Well, that was big!
Xenoblade Chronicles was an outstanding JRPG, despite its arrival on the unwaveringly casual Nintendo Wii console. It was, and still is, an essential part of any JRPG fans collection. While the 3D version of the game released on the 3DS didn’t quite live up to the majestic reality of the original, it still proved to be thoroughly enjoyable. The anticipation for a new Xenoblade Chronicles game was, understandably, high.
And Monolith Soft responded to that anticipation with Xenoblade Chronicles X, an unconnected new open-world JRPG, this time on the Wii U, that in many ways manages to improve on and exceed the original Xenoblade Chronicles. With a massive alien world to explore, you had better put aside a few hundred hours for Xenoblade Chronicles X.
There are a few ways in which X is similar to the previous title, but, thankfully for newcomers, the story is in no way connected, allowing new players to jump straight in without any prior knowledge. The Earth is destroyed during a conflict between two alien races, but an escape craft known as the White Whale manages to escape, later crashing on the unknown planet of Mira. Set up as an outpost for the surviving humans, New Los Angeles is created and becomes the central hub for your exploration of this alien planet, with its varied environments and alien lifeforms.
The majority of human survivors arrived on Mira in stasis, but many were separated from the main group, with the players’ character being one of them. To make matters worse, their character also happens to have amnesia. Players are given the opportunity to customize their character to a certain degree, giving them a more individual avatar on Mira.
Unlike the previous game, X has a much wider focus than the character driven Xenoblade Chronicles. While there are some interesting characters, not counting the main character who remains silent through the game, the story doesn’t compare to the original. The small number of story chapters come with gates that will have the player achieving certain things before they can proceed, which itself leads to the story being very disjointed and staggered. Despite this, the story is not bad, it just doesn’t seem to be the focus of Xenoblade Chronicles X.
What does appear to be the focus, is the glorious exploration. The sheer size and variety of Mira is what players will come to enjoy about X. There is so much to look at, and so much to discover, that the inevitable grinding and completing of menial tasks to proceed doesn’t feel like such a bad price to pay. Traversing these gigantic environments, finding resources, and dealing with whatever local alien lifeform happens to be posing a threat will provide hours upon hours of entertainment and, while the missions that the player takes on may not always seem especially interesting, there always seems to be something new and exciting to find.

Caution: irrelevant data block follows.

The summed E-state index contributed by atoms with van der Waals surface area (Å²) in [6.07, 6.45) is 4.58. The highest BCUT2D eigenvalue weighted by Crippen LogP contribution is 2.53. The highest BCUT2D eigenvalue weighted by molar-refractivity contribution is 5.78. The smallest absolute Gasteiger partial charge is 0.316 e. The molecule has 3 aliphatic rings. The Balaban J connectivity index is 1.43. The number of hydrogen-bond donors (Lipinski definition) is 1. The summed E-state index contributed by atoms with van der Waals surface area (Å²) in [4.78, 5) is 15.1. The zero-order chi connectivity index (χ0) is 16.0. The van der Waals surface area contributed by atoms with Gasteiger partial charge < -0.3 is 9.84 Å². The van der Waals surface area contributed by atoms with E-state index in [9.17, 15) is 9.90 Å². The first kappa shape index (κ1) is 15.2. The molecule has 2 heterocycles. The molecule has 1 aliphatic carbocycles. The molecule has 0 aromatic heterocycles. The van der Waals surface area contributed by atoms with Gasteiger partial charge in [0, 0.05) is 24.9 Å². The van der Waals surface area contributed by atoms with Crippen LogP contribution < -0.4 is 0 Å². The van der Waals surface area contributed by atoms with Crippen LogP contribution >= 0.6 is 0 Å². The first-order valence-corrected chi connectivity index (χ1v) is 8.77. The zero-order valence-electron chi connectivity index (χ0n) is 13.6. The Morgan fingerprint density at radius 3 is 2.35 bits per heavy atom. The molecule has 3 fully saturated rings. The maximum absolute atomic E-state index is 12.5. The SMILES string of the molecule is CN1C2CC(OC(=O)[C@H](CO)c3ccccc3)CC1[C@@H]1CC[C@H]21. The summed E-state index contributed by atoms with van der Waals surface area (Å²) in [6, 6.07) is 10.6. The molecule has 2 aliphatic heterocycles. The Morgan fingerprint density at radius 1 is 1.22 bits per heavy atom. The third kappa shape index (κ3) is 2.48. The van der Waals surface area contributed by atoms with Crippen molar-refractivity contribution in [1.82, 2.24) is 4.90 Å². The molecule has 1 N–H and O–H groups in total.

Later in the game, players will be able to get their very own Skell, an exo-suit transformer which they can even customize. Aside from the obvious advantages in combat of using Skell, and the undeniable cool factor, the suit will allow players to explore even more of the world, allowing access to previously unreachable areas. And, did I mention, it looks cool?
When it comes to the combat, this is one area where the game has similarities to the previous title. X uses a real-time battle system which will be familiar to MMO players. Coming into range with an enemy, the player character and members of their team will auto-attack using either melee or ranged weapons, and players are able to special abilities known as Arts, which all have cool down timers, to help turn the tide of battle in their favour. Various buffs and debuffs can be employed, and the huge amount of equipment and weaponry that can be found and used give further ways to customize the combat experience to the players liking. The mechanics can be a little complex, and there is not a huge amount of explanation, but they don’t take long to get to grips with, especially in the context of such a massive game.
What is also complex is the leveling, although it is only as complex as the player wants it to be. New Arts and class skills are unlocked as the player levels, and how deep they go into the system is entirely up to them. Players do not need to wade through stats if they don’t wish to, although stat-loving veteran players are well catered for as well.
It has to be said, at this point, that Xenoblade Chronicles X looks absolutely gorgeous. While the lack of power in the Wii U console is often lamented, Monolith Soft really seem to have squeezed as much as they could out of the Nintendo console, resulting in the best looking game on Wii U. Things may not look quite so great close up, but the views from a distance are simply a joy to behold.
The soundtrack, on the other hand, is a matter of taste. It can be repetitive and grating, but then fans of j-pop/rocky tunes may find something here to like. The voicework, while not as impressive as that in Xenoblade Chronicles, is solid and doesn’t cause any problems.
Catering to the online, connected world in which we live, Xenoblade Chronicles X even has some multiplayer and online options. These include special missions which can be taken on with friends, and the ability to hire other players avatars to join your team for a while. They are a nice addition that can be used to provide a little more variety to the game.
Xenoblade Chronicles X is by no means a perfect game. The soundtrack is questionable, the story is not hugely involving and the various missions are quite often dull. But it is easy to get past these faults once the player is confronted with the massive open-world, which is ripe for exploration. While not suited to all Wii U gamers, RPG fans will need Xenoblade Chronicles X in their collection.